Pho shizzle! It’s time to try your hand at making the dish that Vietnamese cuisine is likely most often associated with – Pho Bo. Pho, pronounced “fuh,” is the popular noodle soup dish popping up in Vietnamese restaurants everywhere. Pho Bo is the beef version, flavored by slowly simmering beef bones in a fragrant blend of spices. The actual process is surprisingly really easy – it just takes time. I recommend making this dish on a Sunday, when you have a few hours to wait (and salivate) while the cinnamon, anise, ginger, and other spices marry together to fill your home with the savory flavors of Vietnam. Mmmmmmm. Click here to jump to recipe.
Although finding Pho restaurants is no difficult task these days, their Pho just never come close to this recipe I grew up on. My mom makes a mean pot of Pho Bo, and I am so lucky that she let me observe and constantly interrupt her one day. I was the pesky amateur, jotting down notes as I kept asking her how many teaspoons of this and how many cups of that she was throwing together to cook us this traditional meal that comes as second nature to her. Since that day, I have made Pho Bo almost a dozen times, always on a Sunday, so we can enjoy it for dinner and then at least one weeknight thereafter. A steaming hot bowl of Pho Bo is a wonderful way to warm up your loved ones in the winter, but don’t let the heat of summer deter you from enjoying this dish. It’s just too tasty to save for a few cold months out of the year.
If you have easy access to an Asian market, look for this bag of Pho Spices in the spice aisle. It’s called “Gia Vi Nau Pho Bac” and is a combination of anise seeds, cinnamon sticks, fennel seeds, clove seeds, and coriander seeds. It’s not a spice packet with questionable ingredients or preservatives; it just contains most of the spices you need in one place, with the added convenience of a sachet to hold them in. If you can’t find this spice packet, no worries – just buy the spices separately and grab a piece of cheesecloth and string to make a sachet to keep your spices together.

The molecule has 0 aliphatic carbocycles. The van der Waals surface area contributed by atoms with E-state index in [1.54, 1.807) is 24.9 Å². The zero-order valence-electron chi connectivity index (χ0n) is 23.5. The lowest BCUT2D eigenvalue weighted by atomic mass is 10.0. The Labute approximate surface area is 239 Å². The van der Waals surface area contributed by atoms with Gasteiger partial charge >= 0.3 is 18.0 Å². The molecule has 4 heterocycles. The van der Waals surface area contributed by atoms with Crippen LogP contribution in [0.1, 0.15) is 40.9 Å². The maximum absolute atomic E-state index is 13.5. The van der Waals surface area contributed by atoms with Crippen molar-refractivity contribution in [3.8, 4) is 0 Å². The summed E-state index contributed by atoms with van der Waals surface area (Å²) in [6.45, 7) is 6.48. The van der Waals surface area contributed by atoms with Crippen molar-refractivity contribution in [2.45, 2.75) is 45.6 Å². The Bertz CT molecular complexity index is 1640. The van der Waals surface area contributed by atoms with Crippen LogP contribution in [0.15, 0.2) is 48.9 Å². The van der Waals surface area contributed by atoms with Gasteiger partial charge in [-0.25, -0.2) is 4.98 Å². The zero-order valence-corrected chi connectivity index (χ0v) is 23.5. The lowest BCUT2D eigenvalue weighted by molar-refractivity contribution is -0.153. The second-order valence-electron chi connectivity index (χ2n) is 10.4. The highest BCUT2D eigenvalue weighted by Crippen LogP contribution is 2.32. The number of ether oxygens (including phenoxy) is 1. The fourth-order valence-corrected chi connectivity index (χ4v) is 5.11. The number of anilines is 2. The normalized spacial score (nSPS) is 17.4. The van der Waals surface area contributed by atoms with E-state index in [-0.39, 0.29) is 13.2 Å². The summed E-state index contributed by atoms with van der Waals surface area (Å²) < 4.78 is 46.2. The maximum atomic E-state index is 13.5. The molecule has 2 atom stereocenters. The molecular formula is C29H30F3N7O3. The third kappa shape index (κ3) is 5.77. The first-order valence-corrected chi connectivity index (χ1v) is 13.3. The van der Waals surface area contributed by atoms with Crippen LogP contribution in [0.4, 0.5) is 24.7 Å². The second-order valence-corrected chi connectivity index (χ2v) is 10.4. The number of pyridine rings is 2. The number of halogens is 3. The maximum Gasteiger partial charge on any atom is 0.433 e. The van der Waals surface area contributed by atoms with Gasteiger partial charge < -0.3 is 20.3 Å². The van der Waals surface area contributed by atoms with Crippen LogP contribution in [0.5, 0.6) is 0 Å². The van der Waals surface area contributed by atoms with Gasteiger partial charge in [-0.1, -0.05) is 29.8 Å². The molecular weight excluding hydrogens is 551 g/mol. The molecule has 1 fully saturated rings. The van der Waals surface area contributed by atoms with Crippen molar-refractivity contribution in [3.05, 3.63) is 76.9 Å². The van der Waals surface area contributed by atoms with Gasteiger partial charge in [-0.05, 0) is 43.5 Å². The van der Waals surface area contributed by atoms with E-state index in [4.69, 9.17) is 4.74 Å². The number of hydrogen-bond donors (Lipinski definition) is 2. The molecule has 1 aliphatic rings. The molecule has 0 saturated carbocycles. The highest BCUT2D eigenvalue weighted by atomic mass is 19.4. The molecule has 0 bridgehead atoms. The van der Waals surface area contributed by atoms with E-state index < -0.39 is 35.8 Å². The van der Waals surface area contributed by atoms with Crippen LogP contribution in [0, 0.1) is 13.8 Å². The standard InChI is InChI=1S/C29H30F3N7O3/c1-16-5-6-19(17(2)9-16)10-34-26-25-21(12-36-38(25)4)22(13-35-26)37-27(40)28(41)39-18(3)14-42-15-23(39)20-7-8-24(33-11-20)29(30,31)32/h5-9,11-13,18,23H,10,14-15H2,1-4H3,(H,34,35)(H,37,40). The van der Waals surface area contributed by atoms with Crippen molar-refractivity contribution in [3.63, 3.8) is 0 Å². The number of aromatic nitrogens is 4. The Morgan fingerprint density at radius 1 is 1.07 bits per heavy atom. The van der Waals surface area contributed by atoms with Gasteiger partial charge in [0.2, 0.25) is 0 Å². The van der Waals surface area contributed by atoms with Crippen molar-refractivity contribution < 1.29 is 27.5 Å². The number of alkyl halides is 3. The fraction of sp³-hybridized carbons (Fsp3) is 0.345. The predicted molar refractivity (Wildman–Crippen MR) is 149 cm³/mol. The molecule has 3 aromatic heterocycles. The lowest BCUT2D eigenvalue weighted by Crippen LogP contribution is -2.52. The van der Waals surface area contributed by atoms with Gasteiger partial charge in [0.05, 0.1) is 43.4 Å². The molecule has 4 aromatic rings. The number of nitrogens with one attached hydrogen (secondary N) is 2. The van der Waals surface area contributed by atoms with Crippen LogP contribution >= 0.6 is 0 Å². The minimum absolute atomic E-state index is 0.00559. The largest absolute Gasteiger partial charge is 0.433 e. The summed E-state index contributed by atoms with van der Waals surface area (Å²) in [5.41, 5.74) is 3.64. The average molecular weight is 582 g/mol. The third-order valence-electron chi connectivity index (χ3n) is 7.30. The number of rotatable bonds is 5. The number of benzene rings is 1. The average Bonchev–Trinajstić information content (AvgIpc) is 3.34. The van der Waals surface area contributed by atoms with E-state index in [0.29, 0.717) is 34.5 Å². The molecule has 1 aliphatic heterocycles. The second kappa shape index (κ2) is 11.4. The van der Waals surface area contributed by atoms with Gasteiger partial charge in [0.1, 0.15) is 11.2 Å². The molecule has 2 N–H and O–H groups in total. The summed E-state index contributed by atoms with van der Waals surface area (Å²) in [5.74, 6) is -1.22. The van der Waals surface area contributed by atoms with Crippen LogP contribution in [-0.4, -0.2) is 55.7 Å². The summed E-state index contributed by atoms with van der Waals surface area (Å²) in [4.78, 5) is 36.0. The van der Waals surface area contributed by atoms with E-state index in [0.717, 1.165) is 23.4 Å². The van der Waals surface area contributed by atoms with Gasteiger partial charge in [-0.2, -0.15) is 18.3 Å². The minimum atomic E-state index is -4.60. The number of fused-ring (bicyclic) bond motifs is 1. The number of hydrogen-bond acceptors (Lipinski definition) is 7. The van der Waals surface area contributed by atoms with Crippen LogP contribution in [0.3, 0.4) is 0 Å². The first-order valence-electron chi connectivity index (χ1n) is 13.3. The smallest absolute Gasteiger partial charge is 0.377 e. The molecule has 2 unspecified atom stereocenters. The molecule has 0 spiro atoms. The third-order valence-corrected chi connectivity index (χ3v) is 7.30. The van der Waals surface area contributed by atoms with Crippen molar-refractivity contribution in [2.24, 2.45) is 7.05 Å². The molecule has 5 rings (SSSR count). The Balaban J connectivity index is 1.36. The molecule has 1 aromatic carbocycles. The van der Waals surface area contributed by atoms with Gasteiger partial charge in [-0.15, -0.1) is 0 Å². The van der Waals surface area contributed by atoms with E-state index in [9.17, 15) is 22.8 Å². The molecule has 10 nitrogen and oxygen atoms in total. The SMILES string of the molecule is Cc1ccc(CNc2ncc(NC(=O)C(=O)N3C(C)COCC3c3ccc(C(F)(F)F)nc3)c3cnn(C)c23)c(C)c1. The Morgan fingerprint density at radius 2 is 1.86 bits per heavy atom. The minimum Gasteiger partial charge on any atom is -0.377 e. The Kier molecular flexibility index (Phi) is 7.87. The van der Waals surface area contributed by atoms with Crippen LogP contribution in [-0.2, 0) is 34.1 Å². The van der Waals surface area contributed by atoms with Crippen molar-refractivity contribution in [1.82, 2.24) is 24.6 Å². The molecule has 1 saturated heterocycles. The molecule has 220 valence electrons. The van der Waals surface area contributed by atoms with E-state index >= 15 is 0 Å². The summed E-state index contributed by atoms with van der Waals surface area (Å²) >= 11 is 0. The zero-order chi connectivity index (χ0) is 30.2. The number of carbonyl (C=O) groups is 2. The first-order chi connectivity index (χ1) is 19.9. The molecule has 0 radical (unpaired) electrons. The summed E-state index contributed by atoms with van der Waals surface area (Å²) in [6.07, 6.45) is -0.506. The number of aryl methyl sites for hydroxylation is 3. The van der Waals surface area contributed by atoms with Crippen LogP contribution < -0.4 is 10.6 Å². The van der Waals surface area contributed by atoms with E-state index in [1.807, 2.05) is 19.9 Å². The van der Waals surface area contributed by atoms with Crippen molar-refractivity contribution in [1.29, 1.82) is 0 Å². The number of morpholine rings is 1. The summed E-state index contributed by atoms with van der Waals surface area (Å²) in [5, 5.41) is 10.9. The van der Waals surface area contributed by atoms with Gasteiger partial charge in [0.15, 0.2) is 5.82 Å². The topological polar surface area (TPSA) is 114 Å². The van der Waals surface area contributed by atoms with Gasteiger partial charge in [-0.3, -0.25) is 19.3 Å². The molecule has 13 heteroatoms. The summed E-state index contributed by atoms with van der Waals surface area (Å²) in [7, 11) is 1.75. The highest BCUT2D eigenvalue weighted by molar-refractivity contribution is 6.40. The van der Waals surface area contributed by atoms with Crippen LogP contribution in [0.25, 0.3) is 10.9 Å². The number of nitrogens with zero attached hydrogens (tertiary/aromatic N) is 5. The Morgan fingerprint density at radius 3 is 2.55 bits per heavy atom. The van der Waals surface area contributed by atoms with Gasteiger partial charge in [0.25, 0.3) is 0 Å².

Making this popular Vietnamese noodle soup is easier than you think.
- 1 (4" piece) ginger, cut in half lengthwise
- 2 extra large shallots, peeled
- 1 (1.5 oz.) packet "Gia Vi Nau Pho Bac" seasoning packet OR 1/4 C. TOTAL of anise seeds, cinnamon sticks, fennel seeds, clove seeds, coriander seeds, in even amounts
- 1 additional cinnamon stick
- 3 additional anise seeds
- 2.5 lbs. beef oxtails
- 2.5 lbs. beef chuck soup bones, preferably with some meat pieces attached
- 6 quarts water
- 2 Tbsp. salt
- 1/4 C. rock sugar
- 1 Tbsp. granulated sugar
- 1 lb. "bo vien" (Vietnamese meatballs)
- 1/4 C. fish sauce
- 2 (16 oz.) packages of "banh pho tuoi" (fresh pho noodles)
- fresh bean sprouts, cilantro, green onion, basil, mint, white onions, jalapenos, limes, hoisin sauce, sriracha hot sauce, for garnish
- 1 lb. beef ribeye or eye of round, thinly sliced
Set a toaster or conventional oven to 300 degrees. Place the ginger and shallots in the oven. Pour the remaining Pho Spices onto a piece of foil, and crumple the foil around the spices to make a ball. Place the foil ball into the oven. Toast for approximately 15 minutes while you start the next step.
Fill a large stockpot halfway with water. Bring to a boil.
Add the beef oxtails and soup bones to the boiling water and stir for one minute. Pour the stockpot contents into a colander over your sink to drain. Rinse the drained meat well to wash off any scum. Set aside. Rinse the pot well to use for the broth.
Bring 6 quarts of water to a boil in the stockpot. Add the blanched beef oxtails and soup bones to the boiling water. Turn heat down to as low as possible.
Remove the toasted Pho Spices from the oven. Gently smash the ginger with the base of a frying pan. Place the ginger, cinnamon sticks, and shallots directly into the stockpot. Pour the small Pho Spices into the enclosed sachet or a cheesecloth, tie tightly, and add to the stockpot.
Add 2 Tbsp. salt, 1/4 C. rock sugar, and 1 Tbsp. sugar to the broth.
Cook broth for one hour at a very low heat level that maintains just below a simmer. During this time, skim any scum that rises to the surface, to keep your broth clear.
After the first hour of cooking time has passed, add 1 lb. of "bo vien" Vietnamese meatballs to the broth. Remove these meatballs after 30 minutes, and set aside.
After the meatballs have been removed, add to the broth 1/4 C. fish sauce. Cook the broth for another hour. (While waiting, cook your noodles and prepare your garnish.)
After a total cooking time of 2.5 hours, the Pho Bo broth is ready. Remove the tender soup bones from the broth and set aside to cool. Any chunks of meat from those bones can be pulled off and used as "well done" meat for your Pho Bo.
To assemble, place noodles in a bowl and top with choice of meats, chopped onions, green onions, and cilantro. Make sure to bring the broth to a boil before ladling over the noodles & meat. Top with hoisin sauce, sriracha, jalapenos, fresh lime juice, bean sprouts, and fresh mint. Enjoy!
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